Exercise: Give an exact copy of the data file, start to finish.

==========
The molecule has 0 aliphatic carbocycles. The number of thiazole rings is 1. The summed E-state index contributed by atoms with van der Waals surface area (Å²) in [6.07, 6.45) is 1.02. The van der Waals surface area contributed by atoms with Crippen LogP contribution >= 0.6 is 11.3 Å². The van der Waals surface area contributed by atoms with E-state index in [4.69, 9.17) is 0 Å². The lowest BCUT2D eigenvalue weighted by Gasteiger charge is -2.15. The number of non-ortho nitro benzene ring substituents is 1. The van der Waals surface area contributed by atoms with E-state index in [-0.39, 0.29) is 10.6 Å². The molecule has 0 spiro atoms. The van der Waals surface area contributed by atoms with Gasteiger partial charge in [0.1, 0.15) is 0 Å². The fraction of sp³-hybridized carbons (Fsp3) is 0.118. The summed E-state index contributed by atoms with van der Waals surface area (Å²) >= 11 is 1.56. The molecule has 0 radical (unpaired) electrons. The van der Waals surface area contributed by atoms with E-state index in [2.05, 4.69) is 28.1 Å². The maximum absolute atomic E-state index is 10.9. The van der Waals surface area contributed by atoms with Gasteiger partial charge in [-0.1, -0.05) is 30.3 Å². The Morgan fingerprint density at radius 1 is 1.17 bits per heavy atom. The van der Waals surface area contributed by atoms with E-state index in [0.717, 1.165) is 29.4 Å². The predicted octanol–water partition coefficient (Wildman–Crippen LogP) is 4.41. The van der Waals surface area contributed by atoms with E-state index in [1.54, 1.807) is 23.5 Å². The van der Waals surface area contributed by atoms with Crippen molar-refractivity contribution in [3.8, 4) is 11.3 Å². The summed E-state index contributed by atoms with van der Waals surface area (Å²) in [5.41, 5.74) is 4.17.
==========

The molecule has 0 aliphatic carbocycles. The number of thiazole rings is 1. The summed E-state index contributed by atoms with van der Waals surface area (Å²) in [6.07, 6.45) is 1.02. The van der Waals surface area contributed by atoms with Crippen LogP contribution >= 0.6 is 11.3 Å². The van der Waals surface area contributed by atoms with E-state index in [4.69, 9.17) is 0 Å². The lowest BCUT2D eigenvalue weighted by Gasteiger charge is -2.15. The number of non-ortho nitro benzene ring substituents is 1. The van der Waals surface area contributed by atoms with E-state index in [-0.39, 0.29) is 10.6 Å². The molecule has 0 spiro atoms. The van der Waals surface area contributed by atoms with Gasteiger partial charge in [0.1, 0.15) is 0 Å². The fraction of sp³-hybridized carbons (Fsp3) is 0.118. The summed E-state index contributed by atoms with van der Waals surface area (Å²) >= 11 is 1.56. The molecule has 0 radical (unpaired) electrons. The van der Waals surface area contributed by atoms with E-state index in [2.05, 4.69) is 28.1 Å². The maximum absolute atomic E-state index is 10.9. The van der Waals surface area contributed by atoms with Gasteiger partial charge in [-0.1, -0.05) is 30.3 Å². The Morgan fingerprint density at radius 1 is 1.17 bits per heavy atom. The van der Waals surface area contributed by atoms with E-state index in [0.717, 1.165) is 29.4 Å². The predicted octanol–water partition coefficient (Wildman–Crippen LogP) is 4.41. The van der Waals surface area contributed by atoms with E-state index in [1.54, 1.807) is 23.5 Å². The van der Waals surface area contributed by atoms with Crippen molar-refractivity contribution in [3.8, 4) is 11.3 Å². The summed E-state index contributed by atoms with van der Waals surface area (Å²) in [5.41, 5.74) is 4.17.